You canNOT use your heart rate monitor to find your TDEE.

Here's my exchange with Polar. Thought this might help others with the same question I had. Thanks!
itsMcKay wrote:
Hi,

I wore my polar FT4 for 24 hours without exercising but while doing my normal daily activities. Does this give me an accurate TDEE or can the monitor only be used during exercise? Also, once I do figure out my BMR or RMR am I supposed to subtract that amount of calories per hour from my calories burned per hour to get an accurate reading to record for weight loss? Thanks for any help!

-McKay

Polar Rep wrote:
Dear McKay,

Thank you for contacting Polar Customer Care!

The unit does give total daily energy expenditure. You can wear it all day, but the calories will not be accurate. They are extremely accurate during times of exercise, but during the day if there is an elevation in heart rate due to stress, fatigue, etc the watch will mistake it for exercise and over estimate your caloric burn. The models are not designed to give basic metabolic rate.

If you have any further questions or concerns please feel free to contact us directly using the link below. We have representatives available via Livechat, E-mail and our toll free line Monday-Friday 8:45am-5:00pm EST.

http://www.polarusa.com/us-en/support/contact_us/email_polar

Thank you for choosing Polar!

LaKisha
Polar Customer Care
POLAR ELECTRO INC.

I hope that clears up some misconceptions. Cheers!

Replies

  • Ready2Rock206
    Ready2Rock206 Posts: 9,490 Member
    Heart rate monitors have a very limited use that they are accurate for. Not for all day, not for weight lifting, not for a stroll in the park. Only cardio with a steady elevated heart rate.
  • itsMcKay
    itsMcKay Posts: 131 Member
    Exactly. I just want to know my heart rate. I use the Brayden online calorie calculator in conjunction with the HRM. I just want to be able to know roughly how many calories I've burned even when away from a machine with sensors. :)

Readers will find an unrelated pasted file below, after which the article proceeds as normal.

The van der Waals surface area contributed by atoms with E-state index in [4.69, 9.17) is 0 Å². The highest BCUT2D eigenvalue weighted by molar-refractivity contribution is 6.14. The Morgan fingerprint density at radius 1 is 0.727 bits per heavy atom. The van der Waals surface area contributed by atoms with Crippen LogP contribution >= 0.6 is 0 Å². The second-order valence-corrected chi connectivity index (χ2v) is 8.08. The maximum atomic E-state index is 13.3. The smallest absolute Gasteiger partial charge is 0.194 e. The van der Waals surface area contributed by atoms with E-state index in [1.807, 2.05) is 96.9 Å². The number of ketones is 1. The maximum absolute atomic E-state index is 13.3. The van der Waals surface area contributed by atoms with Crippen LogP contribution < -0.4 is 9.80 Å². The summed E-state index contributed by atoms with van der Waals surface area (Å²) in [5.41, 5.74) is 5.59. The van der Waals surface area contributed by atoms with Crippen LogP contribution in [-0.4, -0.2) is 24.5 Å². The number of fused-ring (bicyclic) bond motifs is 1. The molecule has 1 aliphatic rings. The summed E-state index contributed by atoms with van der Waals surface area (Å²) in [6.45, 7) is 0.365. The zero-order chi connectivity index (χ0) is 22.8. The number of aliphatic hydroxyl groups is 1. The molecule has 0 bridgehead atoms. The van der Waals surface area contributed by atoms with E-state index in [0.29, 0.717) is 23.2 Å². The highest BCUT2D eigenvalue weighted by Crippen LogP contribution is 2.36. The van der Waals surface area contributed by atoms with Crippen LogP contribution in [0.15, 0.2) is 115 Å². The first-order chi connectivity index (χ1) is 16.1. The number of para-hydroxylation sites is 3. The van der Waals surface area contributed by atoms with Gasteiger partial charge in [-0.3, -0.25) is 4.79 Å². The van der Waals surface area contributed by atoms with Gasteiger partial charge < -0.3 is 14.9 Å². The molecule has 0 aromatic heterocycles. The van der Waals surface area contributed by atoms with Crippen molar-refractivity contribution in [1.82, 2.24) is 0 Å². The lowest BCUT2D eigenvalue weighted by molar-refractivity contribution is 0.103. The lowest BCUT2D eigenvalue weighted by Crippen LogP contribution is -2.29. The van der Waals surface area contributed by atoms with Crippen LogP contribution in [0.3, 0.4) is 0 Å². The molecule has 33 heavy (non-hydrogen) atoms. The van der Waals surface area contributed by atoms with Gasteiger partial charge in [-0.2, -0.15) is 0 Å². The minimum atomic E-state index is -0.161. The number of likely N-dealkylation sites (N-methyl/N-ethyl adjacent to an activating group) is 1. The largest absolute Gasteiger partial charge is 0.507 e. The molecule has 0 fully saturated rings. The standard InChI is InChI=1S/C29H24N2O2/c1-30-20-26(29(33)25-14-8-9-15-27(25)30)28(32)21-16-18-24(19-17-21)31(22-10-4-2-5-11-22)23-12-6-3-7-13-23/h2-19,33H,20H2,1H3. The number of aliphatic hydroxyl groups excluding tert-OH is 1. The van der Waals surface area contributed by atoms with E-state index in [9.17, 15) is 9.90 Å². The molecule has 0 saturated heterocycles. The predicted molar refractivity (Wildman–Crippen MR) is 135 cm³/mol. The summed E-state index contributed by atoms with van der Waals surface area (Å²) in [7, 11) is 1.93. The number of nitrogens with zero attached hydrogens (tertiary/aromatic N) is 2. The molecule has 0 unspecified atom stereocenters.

• jakichan
    jakichan Posts: 109 Member
    They are actually not that accurate during times of exercise, either. They're only good for measuring heart rate, really.
  • tempehforever
    tempehforever Posts: 183 Member
    This is interesting to know. I'm always suspicious when people post their HRM daily calorie burns on here--they always seem insanely high! Now I understand why.
  • jakichan
    jakichan Posts: 109 Member
    This is interesting to know. I'm always suspicious when people post their HRM daily calorie burns on here--they always seem insanely high! Now I understand why.

    I got a power meter for my bike. It gives you a much more realistic number for calories (among other things) and those numbers are half what my heart rate monitor says...

  • BWBTrish
    BWBTrish Posts: 2,817 Member
    This is why i only use 1/4 of my HRM ( also a Polar) here on MFP. Several sites were saying a 20% to 25% overestimation. To keep it on the save side i only use 1/4 in my diary to eat back ( if i want or have too)
  • itsMcKay
    itsMcKay Posts: 131 Member
    jakichan wrote: »
    This is interesting to know. I'm always suspicious when people post their HRM daily calorie burns on here--they always seem insanely high! Now I understand why.

    I got a power meter for my bike. It gives you a much more realistic number for calories (among other things) and those numbers are half what my heart rate monitor says...

    I never use the calorie output of machines so I won't with my HRM either. I'll be inputting my HR into the Brayden calculator. That said, I'm losing a lot of weight using this technique so until I stop losing the weight I want to lose and that I ought to be losing, mathematically, I'll stick with this approach.
  • TimothyFish
    TimothyFish Posts: 4,925 Member
    jakichan wrote: »
    This is interesting to know. I'm always suspicious when people post their HRM daily calorie burns on here--they always seem insanely high! Now I understand why.

    I got a power meter for my bike. It gives you a much more realistic number for calories (among other things) and those numbers are half what my heart rate monitor says...

    I know power meters are the in thing now, but they have similar accuracy problems because all they can really tell you is how much power is being transferred to the wheels or to the pedals. What they can't tell you is how efficient you body is at producing that power.
  • Sued0nim